‘No palm oil’ label battle won’t start trade or court war: Malaysian minister

By Annie Harrison-Dunn contact

- Last updated on GMT

'No palm oil' labels are unfair, baseless and a deliberate effort to hinder the palm oil industry, says Malaysian minister.
'No palm oil' labels are unfair, baseless and a deliberate effort to hinder the palm oil industry, says Malaysian minister.

Related tags: Palm oil, International trade

The Malaysian government says it is assessing what action it should take to address ‘no palm oil’ labels in France and Belgium, the legal grounds for which have come under scrutiny.

Some French and Belgian food firms have taken to labelling products ‘no palm oil’ - something that sought to inform consumers who may want to avoid palm oil for environmental or perhaps health reasons. Yet legal experts say this could be in violation of EU law​ and pose a scientifically unjustified barrier to trade.

Meeting with European journalists as part of a week-long press trip around Malaysia organised by the Malaysian Palm Oil Council (MPOC), he said these labels were unfair, baseless and a deliberate effort to hinder the palm oil industry.

Yet he said dialogue, not counter trade barriers against EU exports or legal action, would be key in finding a solution for both sides and said they would continue to engage with the French and Belgian government to find a solution.  

sans palm
French supermarket Casino's own brand chocolate nut spread states "sans huile de palme" ('without palm oil'). 

Under the new EU Food Information for Consumers Regulation (FIC) which comes into force next week, all food products must state specifically the source of vegetable oils (i.e. palm, rapeseed, sunflower) on ingredient lists. This in itself would not single out palm from other oils – but Malaysia says ‘no palm oil’ labels went a step too far and insinuated the ingredient was something to be avoided.

Don’t forget – our trade is bilateral  

 “To us the issue is very critical. We have a lot of trade, two-way trade, with France so we hope both governments would understand that any [trade barrier] will not be in the interest of both countries. So we hope [the French government] will assist us to resolve some of those issues,” ​Uggah Embas, who previously held the position of environment minister, said.  

“Our agencies are looking at what the main course of action is. We hope we don’t have to resort to legal action. We hope with dialogue and discussion, more deliberation and understanding of palm oil we will be able to resolve these issues.”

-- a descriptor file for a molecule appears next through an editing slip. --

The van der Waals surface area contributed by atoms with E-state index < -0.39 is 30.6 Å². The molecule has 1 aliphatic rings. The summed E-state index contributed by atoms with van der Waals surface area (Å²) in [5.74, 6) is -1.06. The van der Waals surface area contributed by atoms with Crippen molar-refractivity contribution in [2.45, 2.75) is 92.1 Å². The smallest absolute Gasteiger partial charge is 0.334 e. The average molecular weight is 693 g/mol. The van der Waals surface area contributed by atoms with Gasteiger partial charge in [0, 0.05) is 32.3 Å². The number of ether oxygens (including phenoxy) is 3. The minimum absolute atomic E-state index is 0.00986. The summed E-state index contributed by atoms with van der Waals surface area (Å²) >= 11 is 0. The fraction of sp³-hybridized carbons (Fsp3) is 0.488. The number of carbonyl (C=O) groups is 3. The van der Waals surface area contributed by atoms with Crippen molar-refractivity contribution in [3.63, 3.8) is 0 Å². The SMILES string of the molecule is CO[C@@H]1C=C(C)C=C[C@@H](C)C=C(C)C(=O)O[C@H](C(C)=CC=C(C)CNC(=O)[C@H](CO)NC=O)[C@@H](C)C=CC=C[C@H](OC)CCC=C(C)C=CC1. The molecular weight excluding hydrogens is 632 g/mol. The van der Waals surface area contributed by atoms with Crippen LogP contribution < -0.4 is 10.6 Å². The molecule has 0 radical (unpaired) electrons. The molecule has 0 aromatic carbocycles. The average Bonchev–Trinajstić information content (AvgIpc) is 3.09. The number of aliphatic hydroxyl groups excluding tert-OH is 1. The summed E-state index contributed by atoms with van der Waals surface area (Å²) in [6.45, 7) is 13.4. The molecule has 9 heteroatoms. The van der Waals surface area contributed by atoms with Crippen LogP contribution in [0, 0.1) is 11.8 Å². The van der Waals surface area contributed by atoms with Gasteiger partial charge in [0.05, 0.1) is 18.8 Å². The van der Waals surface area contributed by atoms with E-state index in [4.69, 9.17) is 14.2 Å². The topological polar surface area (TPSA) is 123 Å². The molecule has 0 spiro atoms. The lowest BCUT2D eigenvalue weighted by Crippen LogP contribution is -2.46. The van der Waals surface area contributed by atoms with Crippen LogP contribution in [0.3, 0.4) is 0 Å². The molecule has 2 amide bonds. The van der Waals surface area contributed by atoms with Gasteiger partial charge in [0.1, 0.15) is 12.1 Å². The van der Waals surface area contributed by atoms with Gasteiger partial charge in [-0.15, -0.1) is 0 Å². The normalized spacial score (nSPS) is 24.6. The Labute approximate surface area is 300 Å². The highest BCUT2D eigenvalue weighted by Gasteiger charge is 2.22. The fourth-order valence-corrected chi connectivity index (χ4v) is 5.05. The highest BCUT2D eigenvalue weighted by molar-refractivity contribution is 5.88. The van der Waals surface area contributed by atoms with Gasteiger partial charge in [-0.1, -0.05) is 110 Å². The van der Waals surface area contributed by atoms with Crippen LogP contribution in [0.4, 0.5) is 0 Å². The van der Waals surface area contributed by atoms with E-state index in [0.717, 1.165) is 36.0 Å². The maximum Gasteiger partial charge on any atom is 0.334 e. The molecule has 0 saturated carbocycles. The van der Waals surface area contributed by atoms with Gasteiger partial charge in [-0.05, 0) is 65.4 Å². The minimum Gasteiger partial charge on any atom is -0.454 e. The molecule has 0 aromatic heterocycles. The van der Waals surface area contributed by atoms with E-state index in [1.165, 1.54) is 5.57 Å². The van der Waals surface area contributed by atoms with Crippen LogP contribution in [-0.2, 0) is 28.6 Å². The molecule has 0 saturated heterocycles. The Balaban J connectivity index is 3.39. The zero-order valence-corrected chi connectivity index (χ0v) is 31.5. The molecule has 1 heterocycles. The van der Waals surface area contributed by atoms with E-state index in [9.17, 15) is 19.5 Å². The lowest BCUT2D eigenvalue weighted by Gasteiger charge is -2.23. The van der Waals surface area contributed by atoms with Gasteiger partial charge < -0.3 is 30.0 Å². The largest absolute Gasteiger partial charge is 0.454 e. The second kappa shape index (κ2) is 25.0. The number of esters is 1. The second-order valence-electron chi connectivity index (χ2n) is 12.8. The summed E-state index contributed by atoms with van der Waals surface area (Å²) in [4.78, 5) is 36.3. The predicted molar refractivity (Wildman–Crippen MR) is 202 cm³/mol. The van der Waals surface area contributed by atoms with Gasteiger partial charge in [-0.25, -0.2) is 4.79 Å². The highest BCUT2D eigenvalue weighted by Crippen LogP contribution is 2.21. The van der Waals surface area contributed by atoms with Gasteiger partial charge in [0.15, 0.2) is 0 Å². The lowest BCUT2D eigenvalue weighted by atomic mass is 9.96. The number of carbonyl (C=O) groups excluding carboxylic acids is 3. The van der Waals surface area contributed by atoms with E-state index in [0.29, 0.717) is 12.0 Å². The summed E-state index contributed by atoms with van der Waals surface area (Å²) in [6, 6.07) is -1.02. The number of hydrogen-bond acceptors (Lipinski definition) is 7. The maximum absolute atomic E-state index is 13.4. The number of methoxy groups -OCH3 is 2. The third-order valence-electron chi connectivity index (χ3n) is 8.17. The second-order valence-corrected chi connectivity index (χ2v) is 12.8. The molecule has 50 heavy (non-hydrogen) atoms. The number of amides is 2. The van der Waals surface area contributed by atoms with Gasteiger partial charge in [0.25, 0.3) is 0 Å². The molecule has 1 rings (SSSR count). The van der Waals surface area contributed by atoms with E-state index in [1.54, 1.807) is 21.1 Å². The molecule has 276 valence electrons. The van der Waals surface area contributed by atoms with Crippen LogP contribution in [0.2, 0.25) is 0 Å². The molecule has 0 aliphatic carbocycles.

Asked by a French journalist if Malaysia planned to retaliate against these labels by, for example, reducing the amount of Airbus aircraft purchases, the minister laughed off the idea and said he didn’t think it needed to reach this level.

“As much as you [France] are selling your Airbus to us and how this benefits your economy, we hope you also understand how important it is for you to buy our palm oil to help our economy, because if our economy is growing then we have money to buy your Airbus.”

According to the Malaysia External Trade Development Corporation (MATRADE), in 2013, Malaysia was the EU’s 29th largest export destination and 20th largest import source.

Malaysia’s total trade with the EU amounted to $43.1bn (€34.78bn) in 2013 - $20.7bn (€16.70bn) in exports from Malaysia to the EU and $22.4bn ($18.07bn) in imports from the EU to Malaysia. The major trading partners within this were Germany (29%), followed by the Netherlands (19.9%), France (13.9%), the UK (10.4%) and Italy (6.7%).

Continuing conversation

The minister was in Europe this week as part of a timber and palm oil promotion mission to the Netherlands – where most of the palm oil passes through - and Belgium. A delegation from the Belgian economic mission also came to Malaysia last month, where he said the label issue would be discussed over dinner.

The outcome of those discussions was unclear, but speaking ahead of the meeting in November the Malaysian minister said this formed part of an ongoing dialogue between itself and France and Belgium.

He said Malaysia had written to and visited the French government​ and that so far the feedback from that was positive.

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3 comments

Only contains Certified Sustainable Palm Oil?

Posted by Di West,

The main concern for consumers is products containing NON sustainable Palm oil. The latest figures showed only 52% of available Certified Sustainable Palm Oil was purchased in 2013 (WWF assessment). Many big companies bought very little CSPO. They say that they use CSPO but actually only purchase Green Palm certificates which means the actual Palm oil in their products could have come from anywhere. Until this is cleared up and all companies use CSPO, many environmentally concerned consumers will select Zero Palm Oil products. That way they know that they are not contributing to the destruction of the environment and the death of wild life, such as orangutans.

Report abuse

Why palm oil has a problem

Posted by JKazer,

The main reason EU governments are wondering about palm oil is environmental, rather than an attempt to protect our local vegetable oil industry. The perceived and actual risks of large-scale, rapid deforestation and burning of peat soils to plant palm oil plantations are important factors here because of biodiversity and climate change impacts.

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No Palm Oil- Labelling

Posted by A. Haq,

This is very absured. Will France and Belgium also consider labelling "No Soy or Rape Seed Oil". If Palm was grown in Africa or USA will the Frence and Belgium take the same stance? What is their motive? This can have very serious trade relationship between countries.

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